Referring to a female protagonist as feisty, sassy or plucky in a book review is likely to result in a rolling of eyes. Rightly so in most cases but Jade, the hero of Shadowboxer, earns the right to those terms.
Jade is an adolescent cage fighter. That phrase might make you suck in a sharp breath. Try not to. Jade does what she does because she is, in every sense, a fighter. Her world is a long way from that of most people who’ll read the book, even before the weird shit starts happening, but the fight culture, in both New York and Bangkok, is drawn with care and love. And we’re with Jade from the start, rooting for her even when she screws up, which, for all her skill and smarts, she still does.
However, this is no mere gutter-to-glory feel-good tale. The supernatural element, drawing from the mythology of south-east Asia, will be as new as the fight scene to most readers, but is handled just as deftly. The ghost forest and Mya, the unearthly child hero of this plot, are a million miles from Jade’s world of street talk and gum-shields, but their coming together is inevitable.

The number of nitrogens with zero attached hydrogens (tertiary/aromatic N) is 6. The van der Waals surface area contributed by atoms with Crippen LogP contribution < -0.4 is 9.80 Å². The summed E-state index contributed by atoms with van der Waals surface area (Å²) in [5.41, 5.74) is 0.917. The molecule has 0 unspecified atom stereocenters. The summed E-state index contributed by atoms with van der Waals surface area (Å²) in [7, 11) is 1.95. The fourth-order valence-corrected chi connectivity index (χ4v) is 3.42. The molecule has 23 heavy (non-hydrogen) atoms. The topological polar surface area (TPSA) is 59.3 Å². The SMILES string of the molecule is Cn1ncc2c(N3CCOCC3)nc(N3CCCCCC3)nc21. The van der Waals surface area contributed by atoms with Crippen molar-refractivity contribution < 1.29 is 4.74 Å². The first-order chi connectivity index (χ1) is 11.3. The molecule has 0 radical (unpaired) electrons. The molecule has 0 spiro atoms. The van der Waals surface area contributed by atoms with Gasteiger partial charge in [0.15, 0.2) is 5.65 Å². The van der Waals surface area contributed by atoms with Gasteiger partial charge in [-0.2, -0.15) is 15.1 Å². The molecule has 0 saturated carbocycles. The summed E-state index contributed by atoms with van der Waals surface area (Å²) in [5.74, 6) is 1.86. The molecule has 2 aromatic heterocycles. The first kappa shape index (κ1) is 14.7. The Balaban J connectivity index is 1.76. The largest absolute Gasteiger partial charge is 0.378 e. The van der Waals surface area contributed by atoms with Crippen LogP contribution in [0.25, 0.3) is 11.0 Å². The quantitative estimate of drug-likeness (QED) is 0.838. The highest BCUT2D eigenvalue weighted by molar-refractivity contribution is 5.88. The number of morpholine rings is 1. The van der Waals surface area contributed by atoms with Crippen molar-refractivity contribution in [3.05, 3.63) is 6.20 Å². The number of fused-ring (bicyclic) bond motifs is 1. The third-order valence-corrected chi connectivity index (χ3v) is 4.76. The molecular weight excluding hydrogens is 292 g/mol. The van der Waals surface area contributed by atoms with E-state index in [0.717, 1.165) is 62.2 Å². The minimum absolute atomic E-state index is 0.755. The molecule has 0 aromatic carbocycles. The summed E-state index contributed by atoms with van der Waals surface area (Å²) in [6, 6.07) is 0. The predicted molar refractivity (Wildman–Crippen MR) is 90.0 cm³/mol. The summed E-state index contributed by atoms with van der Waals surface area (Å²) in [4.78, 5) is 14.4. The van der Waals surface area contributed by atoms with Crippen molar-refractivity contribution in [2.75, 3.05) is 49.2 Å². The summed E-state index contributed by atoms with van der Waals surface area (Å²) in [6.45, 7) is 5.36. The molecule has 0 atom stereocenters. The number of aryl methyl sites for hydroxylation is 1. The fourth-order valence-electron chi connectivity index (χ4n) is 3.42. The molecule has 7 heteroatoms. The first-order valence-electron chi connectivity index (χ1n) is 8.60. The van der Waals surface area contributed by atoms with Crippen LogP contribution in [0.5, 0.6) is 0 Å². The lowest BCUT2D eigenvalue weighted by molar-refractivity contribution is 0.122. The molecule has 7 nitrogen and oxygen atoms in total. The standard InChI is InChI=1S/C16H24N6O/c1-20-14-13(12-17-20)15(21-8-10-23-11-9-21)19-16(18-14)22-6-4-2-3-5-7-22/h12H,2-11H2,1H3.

Just as inevitable is Jade’s reaction: when she finally starts to acknowledge that her rational view of the world might be inadequate she says, ‘It’s not like you can punch a ghost’. There is a delicious tension here, because we know she can take care of herself, but this stuff, which she quite reasonably doesn’t want to believe in, is a whole different league. And we know it’s real.
The story is beautifully woven and skilfully paced and the writing compelling, especially in the vivid and visceral – though never gratuitous – fight sequences.
This book is aimed at a YA audience, but it doesn’t pull its punches. There’s swearing, there’s shit and there’s (discreetly handled) sex and death. But mainly there’s an unputdownable tale with characters you care about. Shadowboxer kicks arse.